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A recent survey conducted by B2B International on behalf of Kaspersky Lab has revealed the average cost of an enterprise-level data breach has risen to $1.41 million from $1.23 million in 2018.
The increased risk of a data breach and the increasing remediation costs has prompted enterprises to invest more heavily in cybersecurity. When the Kaspersky Global Corporate IT Security Risks Survey was last conducted in 2018, average IT security budgets were $8.9 million. In 2019, budgets had increased to an average of $18.9 million.
The biggest costs from a data breach were found to be damage to the company’s credit rating and increased insurance costs, followed by the cost of hiring external security consultants, loss of business, brand repair, additional wages for internal staff, compensation, and financial penalties and regulatory fines.
While there are several things enterprises can do to cut data breach costs, the appointment of a dedicated Data Protection Officer (DPO) and deploying an internal Security Operations Center (SOC) are the two most important for reducing cyberattack-related costs.
A DPO is responsible for creating and implementing a data protection strategy and monitoring and managing compliance issues. 34% of enterprises that had a dedicated DPO said security incidents at their company did not result in financial losses, compared to 20% of businesses overall.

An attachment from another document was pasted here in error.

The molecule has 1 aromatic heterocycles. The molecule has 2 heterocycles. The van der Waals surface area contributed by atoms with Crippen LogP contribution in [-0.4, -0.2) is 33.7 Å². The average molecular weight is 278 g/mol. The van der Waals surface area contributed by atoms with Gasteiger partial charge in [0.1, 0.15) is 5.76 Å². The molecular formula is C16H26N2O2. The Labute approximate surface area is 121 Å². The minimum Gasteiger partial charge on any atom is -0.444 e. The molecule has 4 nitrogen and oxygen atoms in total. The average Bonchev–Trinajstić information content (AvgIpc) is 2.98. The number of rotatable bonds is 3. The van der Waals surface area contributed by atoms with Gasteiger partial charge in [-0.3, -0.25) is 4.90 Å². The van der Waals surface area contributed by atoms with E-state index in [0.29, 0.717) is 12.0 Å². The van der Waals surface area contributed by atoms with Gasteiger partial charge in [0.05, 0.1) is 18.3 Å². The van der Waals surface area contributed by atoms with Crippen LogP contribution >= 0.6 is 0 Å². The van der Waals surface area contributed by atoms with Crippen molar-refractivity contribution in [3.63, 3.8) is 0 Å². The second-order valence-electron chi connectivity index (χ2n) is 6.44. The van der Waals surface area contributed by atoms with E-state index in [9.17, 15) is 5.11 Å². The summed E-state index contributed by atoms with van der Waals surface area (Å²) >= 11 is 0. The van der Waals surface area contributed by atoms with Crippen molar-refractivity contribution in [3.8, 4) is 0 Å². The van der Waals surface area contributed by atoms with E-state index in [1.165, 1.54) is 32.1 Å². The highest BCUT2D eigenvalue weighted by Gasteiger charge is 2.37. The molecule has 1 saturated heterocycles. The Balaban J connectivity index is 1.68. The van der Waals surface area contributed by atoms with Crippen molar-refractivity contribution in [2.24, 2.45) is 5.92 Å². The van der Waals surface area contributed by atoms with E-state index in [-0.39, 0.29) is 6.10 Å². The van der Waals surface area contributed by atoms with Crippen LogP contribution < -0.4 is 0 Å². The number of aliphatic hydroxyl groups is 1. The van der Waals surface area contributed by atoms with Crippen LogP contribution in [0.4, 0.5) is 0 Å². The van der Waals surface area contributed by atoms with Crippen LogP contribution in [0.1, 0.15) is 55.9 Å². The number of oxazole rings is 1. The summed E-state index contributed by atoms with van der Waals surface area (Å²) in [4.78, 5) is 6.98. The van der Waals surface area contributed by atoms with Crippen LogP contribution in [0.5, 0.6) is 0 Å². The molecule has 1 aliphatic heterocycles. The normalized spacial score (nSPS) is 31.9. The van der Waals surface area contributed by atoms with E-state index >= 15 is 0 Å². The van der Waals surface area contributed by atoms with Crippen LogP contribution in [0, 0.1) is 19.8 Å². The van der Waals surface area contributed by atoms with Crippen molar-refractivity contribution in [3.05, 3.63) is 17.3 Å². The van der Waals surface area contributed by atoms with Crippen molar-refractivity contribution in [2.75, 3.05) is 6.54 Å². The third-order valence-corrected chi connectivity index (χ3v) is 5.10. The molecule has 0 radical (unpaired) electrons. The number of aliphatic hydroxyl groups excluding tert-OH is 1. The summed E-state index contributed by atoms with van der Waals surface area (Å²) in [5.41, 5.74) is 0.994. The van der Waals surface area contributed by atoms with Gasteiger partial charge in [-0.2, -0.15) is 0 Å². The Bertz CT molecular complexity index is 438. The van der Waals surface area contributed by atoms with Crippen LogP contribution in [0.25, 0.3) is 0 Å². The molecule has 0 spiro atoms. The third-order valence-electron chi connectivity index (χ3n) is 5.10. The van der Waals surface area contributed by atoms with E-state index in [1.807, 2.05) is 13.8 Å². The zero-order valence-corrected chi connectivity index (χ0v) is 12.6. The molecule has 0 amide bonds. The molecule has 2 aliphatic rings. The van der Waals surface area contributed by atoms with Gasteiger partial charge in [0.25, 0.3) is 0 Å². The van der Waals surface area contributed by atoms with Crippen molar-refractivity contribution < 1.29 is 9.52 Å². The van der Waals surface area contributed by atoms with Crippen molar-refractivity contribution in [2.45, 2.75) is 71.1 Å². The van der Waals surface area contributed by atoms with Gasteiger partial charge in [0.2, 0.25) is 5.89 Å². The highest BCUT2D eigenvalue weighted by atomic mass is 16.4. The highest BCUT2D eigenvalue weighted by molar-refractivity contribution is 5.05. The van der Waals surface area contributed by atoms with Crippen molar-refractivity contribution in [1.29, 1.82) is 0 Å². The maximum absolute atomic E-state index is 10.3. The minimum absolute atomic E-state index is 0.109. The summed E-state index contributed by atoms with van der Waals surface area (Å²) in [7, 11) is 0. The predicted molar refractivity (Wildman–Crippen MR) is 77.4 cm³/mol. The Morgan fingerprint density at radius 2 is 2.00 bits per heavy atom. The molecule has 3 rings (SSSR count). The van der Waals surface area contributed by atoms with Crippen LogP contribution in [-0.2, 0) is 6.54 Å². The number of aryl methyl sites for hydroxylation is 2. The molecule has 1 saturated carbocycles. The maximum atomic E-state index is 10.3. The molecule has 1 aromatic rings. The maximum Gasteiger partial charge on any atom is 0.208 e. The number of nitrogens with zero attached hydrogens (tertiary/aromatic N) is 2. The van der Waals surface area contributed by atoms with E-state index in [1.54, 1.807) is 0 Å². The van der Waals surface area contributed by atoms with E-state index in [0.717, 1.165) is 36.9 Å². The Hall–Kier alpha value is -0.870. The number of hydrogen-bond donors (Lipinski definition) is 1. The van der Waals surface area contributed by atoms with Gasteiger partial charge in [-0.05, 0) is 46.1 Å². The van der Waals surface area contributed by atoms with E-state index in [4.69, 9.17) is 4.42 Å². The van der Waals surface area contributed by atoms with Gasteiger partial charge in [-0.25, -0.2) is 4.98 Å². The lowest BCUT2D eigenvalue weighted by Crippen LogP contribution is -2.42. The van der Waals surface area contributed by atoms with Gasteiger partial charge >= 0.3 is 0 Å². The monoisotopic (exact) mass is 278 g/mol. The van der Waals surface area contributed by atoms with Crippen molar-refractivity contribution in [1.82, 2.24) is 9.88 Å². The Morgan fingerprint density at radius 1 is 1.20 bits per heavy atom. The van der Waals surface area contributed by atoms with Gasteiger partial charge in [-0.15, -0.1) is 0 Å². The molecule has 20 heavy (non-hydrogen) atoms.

The average data breach cost at an organization with an internal SOC was $675,000 – Less than half the cost of a breach at an organization without an internal SOC. The equivalent cost at large SMBs (500+ employees) was $129,000. With an internal SOC in place to monitor and respond to security incidents, the cost of a data breach was reduced to $106,000.
The survey revealed outsourcing security to managed service providers can result in increased data breach costs, at least for enterprises. 23% of businesses that used an MSP for security experienced data breach costs in the range of $100,000 to $249,000, compared to 19% of businesses with an in-house IT security team.
Appointing a DPO and setting up an internal SOC can help to reduce the likelihood of a data breach occurring, but it does not mean all data breaches will be prevented. With these key personnel in place, when a breach does occur the company will be prepared and will be able to respond quickly and efficiently, which will keep the costs to a minimum.
Recruiting a DPO, hiring staff for an internal SOC, and purchasing the necessary tools to support those personnel can be a time consuming and costly process, but the survey shows investment in key internal security personnel is certainly worthwhile and can significantly reduce the costs of data breaches. 61% of enterprises and SMBs in the United States are planning on increasing investment in specialized IT staff in the next 12 months.